Spotify turned on a cool new feature this morning called Serendipity, an interactive map that highlights places on the planet where two people begin a song at the same time (or within a tenth of a second of each other). The above is a GIF built on screenshots from the site, but for the full effect, turn your volume up and click through to hear snippets of the songs the world is listening to. (You can pause to finish listening to anything you like.)
The feature was built by Kyle McDonald, Spotify’s first “artist in residence.” “There are like 10, 20 thousand songs started per second, which is like 25 to 50 million being listened to at any moment,” he tells Quartz.
It is a lot of fun to play with. But it also highlights the massive, untapped potential Spotify has to exploit social connections and communities among its users. Right now, Serendipity just offers glimpses of listening coincidences around the world, but in theory it could be used to allow like-minded music fans to connect.
As I have previously written, the streaming music landscape is highly fragmented. No one has broken away with an unassailable lead, like Google did in search and Facebook did in social media. With its 40 million active users (10 million of them paying subscribers), Spotify is the biggest on-demand streaming service (where you can choose songs and create your own playlists) which sounds huge, but is tiny compared to even the smaller players in social media.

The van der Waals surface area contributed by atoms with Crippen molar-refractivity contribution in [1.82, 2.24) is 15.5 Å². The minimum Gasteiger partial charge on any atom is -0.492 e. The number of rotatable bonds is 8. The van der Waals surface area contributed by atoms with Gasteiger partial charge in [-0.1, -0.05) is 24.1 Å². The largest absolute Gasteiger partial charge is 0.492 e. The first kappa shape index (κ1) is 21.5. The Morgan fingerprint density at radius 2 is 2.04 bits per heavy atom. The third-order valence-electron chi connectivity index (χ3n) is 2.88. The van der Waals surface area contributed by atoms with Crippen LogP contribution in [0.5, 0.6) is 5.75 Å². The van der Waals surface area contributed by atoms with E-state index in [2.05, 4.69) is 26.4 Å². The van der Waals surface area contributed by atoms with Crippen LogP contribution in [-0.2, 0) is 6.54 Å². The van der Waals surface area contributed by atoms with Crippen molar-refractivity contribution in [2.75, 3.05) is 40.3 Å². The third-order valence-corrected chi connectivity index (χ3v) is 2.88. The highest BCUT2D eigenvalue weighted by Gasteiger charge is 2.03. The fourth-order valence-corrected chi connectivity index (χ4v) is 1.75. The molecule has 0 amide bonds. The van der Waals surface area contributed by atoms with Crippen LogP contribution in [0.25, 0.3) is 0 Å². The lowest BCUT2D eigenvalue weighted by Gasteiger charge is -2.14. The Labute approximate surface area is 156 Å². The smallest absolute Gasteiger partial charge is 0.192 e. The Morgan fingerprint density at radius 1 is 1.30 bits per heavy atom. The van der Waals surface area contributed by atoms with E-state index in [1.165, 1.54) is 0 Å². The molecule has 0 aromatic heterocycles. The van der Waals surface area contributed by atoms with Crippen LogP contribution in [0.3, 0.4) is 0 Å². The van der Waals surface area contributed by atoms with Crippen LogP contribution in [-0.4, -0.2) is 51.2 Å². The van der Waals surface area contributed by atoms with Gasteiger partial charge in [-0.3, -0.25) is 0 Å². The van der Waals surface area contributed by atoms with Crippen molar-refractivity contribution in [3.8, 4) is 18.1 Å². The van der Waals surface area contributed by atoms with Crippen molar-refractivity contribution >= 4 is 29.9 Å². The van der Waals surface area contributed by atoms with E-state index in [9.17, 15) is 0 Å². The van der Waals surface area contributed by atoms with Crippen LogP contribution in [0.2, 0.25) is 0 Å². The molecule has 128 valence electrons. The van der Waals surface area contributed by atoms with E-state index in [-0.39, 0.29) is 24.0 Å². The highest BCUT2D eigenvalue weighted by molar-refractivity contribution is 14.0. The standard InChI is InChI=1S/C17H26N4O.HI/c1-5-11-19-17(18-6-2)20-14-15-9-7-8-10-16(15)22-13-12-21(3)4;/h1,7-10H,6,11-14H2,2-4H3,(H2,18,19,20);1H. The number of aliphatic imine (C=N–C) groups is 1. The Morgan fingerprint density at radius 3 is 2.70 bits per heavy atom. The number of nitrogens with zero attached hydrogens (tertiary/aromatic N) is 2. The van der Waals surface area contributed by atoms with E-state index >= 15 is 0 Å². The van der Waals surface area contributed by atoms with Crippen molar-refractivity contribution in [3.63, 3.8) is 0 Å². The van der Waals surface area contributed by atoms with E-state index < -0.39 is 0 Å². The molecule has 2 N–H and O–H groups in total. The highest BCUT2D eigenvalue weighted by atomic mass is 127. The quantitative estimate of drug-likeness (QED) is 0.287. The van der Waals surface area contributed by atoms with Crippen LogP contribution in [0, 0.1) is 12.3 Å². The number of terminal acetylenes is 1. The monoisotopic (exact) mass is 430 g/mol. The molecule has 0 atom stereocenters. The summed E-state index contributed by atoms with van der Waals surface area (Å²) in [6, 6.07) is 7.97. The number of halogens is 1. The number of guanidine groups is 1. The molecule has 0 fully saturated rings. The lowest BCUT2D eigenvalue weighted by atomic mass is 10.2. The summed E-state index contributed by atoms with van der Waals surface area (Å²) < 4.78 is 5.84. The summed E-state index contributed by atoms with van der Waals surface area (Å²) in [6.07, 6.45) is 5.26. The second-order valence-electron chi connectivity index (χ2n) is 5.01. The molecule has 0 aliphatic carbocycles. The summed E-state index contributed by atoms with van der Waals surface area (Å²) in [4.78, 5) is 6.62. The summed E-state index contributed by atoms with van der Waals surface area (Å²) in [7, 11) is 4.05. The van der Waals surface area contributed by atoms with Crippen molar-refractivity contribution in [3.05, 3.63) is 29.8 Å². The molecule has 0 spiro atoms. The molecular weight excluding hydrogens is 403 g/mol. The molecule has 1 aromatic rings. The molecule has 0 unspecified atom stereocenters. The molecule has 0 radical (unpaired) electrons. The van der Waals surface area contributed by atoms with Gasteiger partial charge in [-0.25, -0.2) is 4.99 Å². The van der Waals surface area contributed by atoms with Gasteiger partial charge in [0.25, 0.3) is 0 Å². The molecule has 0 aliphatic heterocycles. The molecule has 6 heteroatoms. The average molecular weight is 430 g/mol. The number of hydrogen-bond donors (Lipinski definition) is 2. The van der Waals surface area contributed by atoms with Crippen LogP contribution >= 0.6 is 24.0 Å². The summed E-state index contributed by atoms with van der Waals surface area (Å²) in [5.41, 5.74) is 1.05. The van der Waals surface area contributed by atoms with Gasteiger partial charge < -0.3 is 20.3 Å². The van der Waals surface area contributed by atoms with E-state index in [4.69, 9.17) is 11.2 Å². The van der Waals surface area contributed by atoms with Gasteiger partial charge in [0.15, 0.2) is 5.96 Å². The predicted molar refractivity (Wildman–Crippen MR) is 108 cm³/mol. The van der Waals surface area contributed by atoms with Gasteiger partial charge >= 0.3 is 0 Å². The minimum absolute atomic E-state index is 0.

For centuries, music has been a social activity; it was only in the 1980s, with the popularity of the Walkman and its earphones, that listening to music became a solo activity. Serendipity is a step toward making music a communal experience again, Charlie Hellman, Spotify’s vice-president of product, tells Quartz. “It kind of opened the team’s eyes, that we could so something with the product in real time,” says Hellman. “[Serendipity] has started a lot of threads that we might deliver into the product. How do we deliver that feeling of connectedness and community?”
If there is going to be a winner in streaming music, it might be whoever cracks the social code first, and creates an incentive for music fans to gather digitally in one place. “One thing is for sure,” wrote influential music critic Bob Lefsetz earlier this year, “one service will dominate, it’s where we’ll all go, because we want to share, we don’t want to be left out.”
How this thinking ends up changing the Spotify mobile and desktop platforms remains to be seen, but Hellman says that the company is exploring ways to increase social interaction—for example, letting users get a better sense for others nearby with common musical tastes.
“All over the world, people are listening to music together,” he says. “But you don’t feel those other people, you can feel like you are alone.”